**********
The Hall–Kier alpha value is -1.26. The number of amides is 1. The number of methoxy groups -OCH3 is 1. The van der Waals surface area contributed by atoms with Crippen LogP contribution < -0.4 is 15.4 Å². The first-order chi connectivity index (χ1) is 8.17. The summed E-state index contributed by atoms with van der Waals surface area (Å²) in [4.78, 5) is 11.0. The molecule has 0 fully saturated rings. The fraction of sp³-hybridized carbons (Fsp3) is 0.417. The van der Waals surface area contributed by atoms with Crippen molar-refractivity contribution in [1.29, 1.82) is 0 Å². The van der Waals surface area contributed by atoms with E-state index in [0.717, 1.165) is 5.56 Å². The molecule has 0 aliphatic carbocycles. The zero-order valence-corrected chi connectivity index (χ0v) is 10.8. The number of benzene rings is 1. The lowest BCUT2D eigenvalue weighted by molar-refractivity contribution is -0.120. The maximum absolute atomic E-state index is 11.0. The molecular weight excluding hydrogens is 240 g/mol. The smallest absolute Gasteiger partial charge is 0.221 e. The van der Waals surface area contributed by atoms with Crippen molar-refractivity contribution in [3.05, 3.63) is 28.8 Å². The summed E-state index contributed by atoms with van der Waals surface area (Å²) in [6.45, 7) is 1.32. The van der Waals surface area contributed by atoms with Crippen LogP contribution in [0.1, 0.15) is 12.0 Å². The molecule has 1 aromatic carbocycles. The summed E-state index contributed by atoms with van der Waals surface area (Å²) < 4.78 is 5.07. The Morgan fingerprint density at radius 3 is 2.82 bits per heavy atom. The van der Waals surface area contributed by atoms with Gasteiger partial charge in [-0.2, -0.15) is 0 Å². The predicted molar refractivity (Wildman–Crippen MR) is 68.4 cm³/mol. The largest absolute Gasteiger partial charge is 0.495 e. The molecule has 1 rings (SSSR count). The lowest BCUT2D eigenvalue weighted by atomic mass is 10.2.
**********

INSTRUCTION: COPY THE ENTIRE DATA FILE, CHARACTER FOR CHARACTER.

The Hall–Kier alpha value is -1.26. The number of amides is 1. The number of methoxy groups -OCH3 is 1. The van der Waals surface area contributed by atoms with Crippen LogP contribution < -0.4 is 15.4 Å². The first-order chi connectivity index (χ1) is 8.17. The summed E-state index contributed by atoms with van der Waals surface area (Å²) in [4.78, 5) is 11.0. The molecule has 0 fully saturated rings. The fraction of sp³-hybridized carbons (Fsp3) is 0.417. The van der Waals surface area contributed by atoms with Crippen molar-refractivity contribution in [1.29, 1.82) is 0 Å². The van der Waals surface area contributed by atoms with E-state index in [0.717, 1.165) is 5.56 Å². The molecule has 0 aliphatic carbocycles. The zero-order valence-corrected chi connectivity index (χ0v) is 10.8. The number of benzene rings is 1. The lowest BCUT2D eigenvalue weighted by molar-refractivity contribution is -0.120. The maximum absolute atomic E-state index is 11.0. The molecular weight excluding hydrogens is 240 g/mol. The smallest absolute Gasteiger partial charge is 0.221 e. The van der Waals surface area contributed by atoms with Crippen molar-refractivity contribution in [3.05, 3.63) is 28.8 Å². The summed E-state index contributed by atoms with van der Waals surface area (Å²) in [6.45, 7) is 1.32. The van der Waals surface area contributed by atoms with Crippen LogP contribution in [0.1, 0.15) is 12.0 Å². The molecule has 1 aromatic carbocycles. The summed E-state index contributed by atoms with van der Waals surface area (Å²) < 4.78 is 5.07. The Morgan fingerprint density at radius 3 is 2.82 bits per heavy atom. The van der Waals surface area contributed by atoms with Gasteiger partial charge in [-0.2, -0.15) is 0 Å². The predicted molar refractivity (Wildman–Crippen MR) is 68.4 cm³/mol. The largest absolute Gasteiger partial charge is 0.495 e. The molecule has 1 rings (SSSR count). The lowest BCUT2D eigenvalue weighted by atomic mass is 10.2.